‘Dragon’ couldn’t afford to forego Áras salary

DRAGON’S DEN businessman Seán Gallagher has said if he won the race for the Presidency he would not be in a position to forego the salary.

The Co Donegal man, who is one of a number of people seeking to run as an independent candidate, said the recession had also impacted on his own personal finances.

“I grew a company, and it’s one of the reasons why I led the charge over the last three years... [and] almost everything we made in the last 10 years has been taken from us by a number of unscrupulous developers who couldn’t or wouldn’t pay us.”

He said he had spent the past three years reorganising that company and “the reality is that company in two years time will probably be more successful as a result of the downturn but for me, it hasn’t left me with any wealth”.

“That’s the reality that most businesses are facing at the moment.”

He said the salary was set by the Government and it was not an issue for him, but that he was not concerned with the salary, but rather “the job of work that needs to be done”.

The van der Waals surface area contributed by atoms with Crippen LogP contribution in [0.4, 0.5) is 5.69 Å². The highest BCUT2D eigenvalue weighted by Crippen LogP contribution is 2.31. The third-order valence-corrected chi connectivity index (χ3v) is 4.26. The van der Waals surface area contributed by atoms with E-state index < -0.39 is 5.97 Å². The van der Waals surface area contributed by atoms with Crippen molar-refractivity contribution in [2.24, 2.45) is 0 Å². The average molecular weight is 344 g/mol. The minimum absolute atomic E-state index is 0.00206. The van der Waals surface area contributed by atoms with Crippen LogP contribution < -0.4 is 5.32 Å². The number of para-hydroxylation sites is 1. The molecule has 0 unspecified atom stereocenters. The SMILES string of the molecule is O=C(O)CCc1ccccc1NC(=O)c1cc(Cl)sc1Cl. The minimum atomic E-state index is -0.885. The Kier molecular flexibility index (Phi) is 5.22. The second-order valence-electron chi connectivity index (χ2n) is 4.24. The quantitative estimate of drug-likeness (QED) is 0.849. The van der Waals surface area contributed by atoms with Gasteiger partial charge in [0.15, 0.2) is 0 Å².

Mr Gallagher is seeking sufficient support from independent members of the Oireachtas to run for President, but he said he had also approached members of other parties, including Fianna Fáil, and that he would also be writing to local authorities seeking support.

Senator David Norris, who is also seeking an Independent nomination, said he was also in talks with independent TDs and Senators, where 20 nominations are required.

Senator Norris said he was meeting with Carlow, Wexford and Waterford County Councils next month in a bid to secure their support, having already had a motion of support passed by Fingal County Council.

However, the Fingal decision needs to be ratified, under regulations, when a returning officer is appointed, at which point it becomes official.

He said he was opposed to Fianna Fáil being labelled “a toxic brand”, particularly now that the party leader, Micheál Martin, had freed up councillors to vote for Independents in the presidential nominations process.

“The Presidency does not belong to any political party, it belongs to the people,” he said.

In addition to Fingal, he said he had also contacted local authorities in Laois, Longford and Meath and had received an “extremely good response”.

While he said he was progressing well in both the internal Oireachtas and external local authority routes towards a nomination, he suggested a 1998 plan that 10,000 validated public signatures would be enough to endorse someone’s candidature should be looked at again.


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